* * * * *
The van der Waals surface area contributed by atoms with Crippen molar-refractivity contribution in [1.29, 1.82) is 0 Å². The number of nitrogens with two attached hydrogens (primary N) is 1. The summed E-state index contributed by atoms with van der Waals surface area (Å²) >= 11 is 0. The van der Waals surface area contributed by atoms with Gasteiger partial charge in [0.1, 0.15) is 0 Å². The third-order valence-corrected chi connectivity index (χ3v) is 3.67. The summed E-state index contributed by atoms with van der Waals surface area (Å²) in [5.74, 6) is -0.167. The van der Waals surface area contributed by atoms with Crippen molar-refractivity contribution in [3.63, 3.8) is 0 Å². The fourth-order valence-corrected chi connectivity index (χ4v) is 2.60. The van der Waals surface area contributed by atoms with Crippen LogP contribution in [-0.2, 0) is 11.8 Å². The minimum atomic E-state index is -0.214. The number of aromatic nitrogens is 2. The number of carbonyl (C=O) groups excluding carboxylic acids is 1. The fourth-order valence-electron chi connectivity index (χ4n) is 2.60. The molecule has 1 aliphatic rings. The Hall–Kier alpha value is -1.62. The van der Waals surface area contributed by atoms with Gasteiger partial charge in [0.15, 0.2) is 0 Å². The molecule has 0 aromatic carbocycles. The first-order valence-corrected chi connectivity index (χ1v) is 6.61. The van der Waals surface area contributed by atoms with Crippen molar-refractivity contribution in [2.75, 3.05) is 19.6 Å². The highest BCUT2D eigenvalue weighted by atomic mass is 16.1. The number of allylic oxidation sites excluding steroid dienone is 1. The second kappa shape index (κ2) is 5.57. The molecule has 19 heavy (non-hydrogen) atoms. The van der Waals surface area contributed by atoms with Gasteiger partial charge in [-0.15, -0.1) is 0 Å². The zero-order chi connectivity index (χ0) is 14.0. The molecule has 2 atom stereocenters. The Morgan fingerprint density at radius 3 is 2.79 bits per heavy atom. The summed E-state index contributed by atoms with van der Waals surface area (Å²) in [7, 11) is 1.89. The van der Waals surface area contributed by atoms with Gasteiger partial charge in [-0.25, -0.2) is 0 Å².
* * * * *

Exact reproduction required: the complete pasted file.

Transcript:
The van der Waals surface area contributed by atoms with Crippen molar-refractivity contribution in [1.29, 1.82) is 0 Å². The number of nitrogens with two attached hydrogens (primary N) is 1. The summed E-state index contributed by atoms with van der Waals surface area (Å²) >= 11 is 0. The van der Waals surface area contributed by atoms with Gasteiger partial charge in [0.1, 0.15) is 0 Å². The third-order valence-corrected chi connectivity index (χ3v) is 3.67. The summed E-state index contributed by atoms with van der Waals surface area (Å²) in [5.74, 6) is -0.167. The van der Waals surface area contributed by atoms with Crippen molar-refractivity contribution in [3.63, 3.8) is 0 Å². The fourth-order valence-corrected chi connectivity index (χ4v) is 2.60. The van der Waals surface area contributed by atoms with Crippen LogP contribution in [-0.2, 0) is 11.8 Å². The minimum atomic E-state index is -0.214. The number of aromatic nitrogens is 2. The number of carbonyl (C=O) groups excluding carboxylic acids is 1. The fourth-order valence-electron chi connectivity index (χ4n) is 2.60. The molecule has 1 aliphatic rings. The Hall–Kier alpha value is -1.62. The van der Waals surface area contributed by atoms with Gasteiger partial charge in [0.15, 0.2) is 0 Å². The molecule has 0 aromatic carbocycles. The first-order valence-corrected chi connectivity index (χ1v) is 6.61. The van der Waals surface area contributed by atoms with Crippen molar-refractivity contribution in [2.75, 3.05) is 19.6 Å². The highest BCUT2D eigenvalue weighted by atomic mass is 16.1. The number of allylic oxidation sites excluding steroid dienone is 1. The second kappa shape index (κ2) is 5.57. The molecule has 19 heavy (non-hydrogen) atoms. The van der Waals surface area contributed by atoms with Gasteiger partial charge in [-0.15, -0.1) is 0 Å². The zero-order chi connectivity index (χ0) is 14.0. The molecule has 2 atom stereocenters. The Morgan fingerprint density at radius 3 is 2.79 bits per heavy atom. The summed E-state index contributed by atoms with van der Waals surface area (Å²) in [7, 11) is 1.89. The van der Waals surface area contributed by atoms with Gasteiger partial charge in [-0.25, -0.2) is 0 Å².